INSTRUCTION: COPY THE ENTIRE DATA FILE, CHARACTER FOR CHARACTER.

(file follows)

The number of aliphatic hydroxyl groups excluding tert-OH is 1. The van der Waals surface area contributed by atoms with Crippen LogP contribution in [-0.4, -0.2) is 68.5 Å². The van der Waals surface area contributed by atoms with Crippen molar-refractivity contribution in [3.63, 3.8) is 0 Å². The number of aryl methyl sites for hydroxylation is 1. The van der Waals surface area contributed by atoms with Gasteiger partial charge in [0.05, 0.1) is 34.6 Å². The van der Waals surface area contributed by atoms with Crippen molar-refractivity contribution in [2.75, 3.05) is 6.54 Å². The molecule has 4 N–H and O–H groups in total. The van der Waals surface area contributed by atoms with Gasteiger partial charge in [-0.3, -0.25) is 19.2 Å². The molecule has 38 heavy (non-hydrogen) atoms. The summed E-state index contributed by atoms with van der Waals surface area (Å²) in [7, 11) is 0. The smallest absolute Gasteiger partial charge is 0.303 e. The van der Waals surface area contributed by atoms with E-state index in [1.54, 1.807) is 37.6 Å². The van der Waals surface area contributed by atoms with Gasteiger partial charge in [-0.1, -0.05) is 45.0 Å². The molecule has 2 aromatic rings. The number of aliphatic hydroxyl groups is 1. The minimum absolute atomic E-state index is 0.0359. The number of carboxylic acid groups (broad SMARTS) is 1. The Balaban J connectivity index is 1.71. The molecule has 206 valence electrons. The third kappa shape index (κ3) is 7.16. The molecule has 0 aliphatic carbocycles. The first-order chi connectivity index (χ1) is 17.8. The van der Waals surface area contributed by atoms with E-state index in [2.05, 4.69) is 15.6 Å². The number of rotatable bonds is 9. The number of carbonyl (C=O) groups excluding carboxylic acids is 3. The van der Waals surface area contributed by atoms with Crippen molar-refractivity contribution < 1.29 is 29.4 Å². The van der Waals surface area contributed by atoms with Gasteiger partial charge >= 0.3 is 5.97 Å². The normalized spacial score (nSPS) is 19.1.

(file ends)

The number of aliphatic hydroxyl groups excluding tert-OH is 1. The van der Waals surface area contributed by atoms with Crippen LogP contribution in [-0.4, -0.2) is 68.5 Å². The van der Waals surface area contributed by atoms with Crippen molar-refractivity contribution in [3.63, 3.8) is 0 Å². The number of aryl methyl sites for hydroxylation is 1. The van der Waals surface area contributed by atoms with Gasteiger partial charge in [0.05, 0.1) is 34.6 Å². The van der Waals surface area contributed by atoms with Crippen molar-refractivity contribution in [2.75, 3.05) is 6.54 Å². The molecule has 4 N–H and O–H groups in total. The van der Waals surface area contributed by atoms with Gasteiger partial charge in [-0.3, -0.25) is 19.2 Å². The molecule has 38 heavy (non-hydrogen) atoms. The summed E-state index contributed by atoms with van der Waals surface area (Å²) in [7, 11) is 0. The smallest absolute Gasteiger partial charge is 0.303 e. The van der Waals surface area contributed by atoms with E-state index in [1.54, 1.807) is 37.6 Å². The van der Waals surface area contributed by atoms with Gasteiger partial charge in [-0.1, -0.05) is 45.0 Å². The molecule has 2 aromatic rings. The number of aliphatic hydroxyl groups is 1. The minimum absolute atomic E-state index is 0.0359. The number of carboxylic acid groups (broad SMARTS) is 1. The Balaban J connectivity index is 1.71. The molecule has 206 valence electrons. The third kappa shape index (κ3) is 7.16. The molecule has 0 aliphatic carbocycles. The first-order chi connectivity index (χ1) is 17.8. The van der Waals surface area contributed by atoms with E-state index in [2.05, 4.69) is 15.6 Å². The number of rotatable bonds is 9. The number of carbonyl (C=O) groups excluding carboxylic acids is 3. The van der Waals surface area contributed by atoms with Crippen molar-refractivity contribution < 1.29 is 29.4 Å². The van der Waals surface area contributed by atoms with Gasteiger partial charge >= 0.3 is 5.97 Å². The normalized spacial score (nSPS) is 19.1.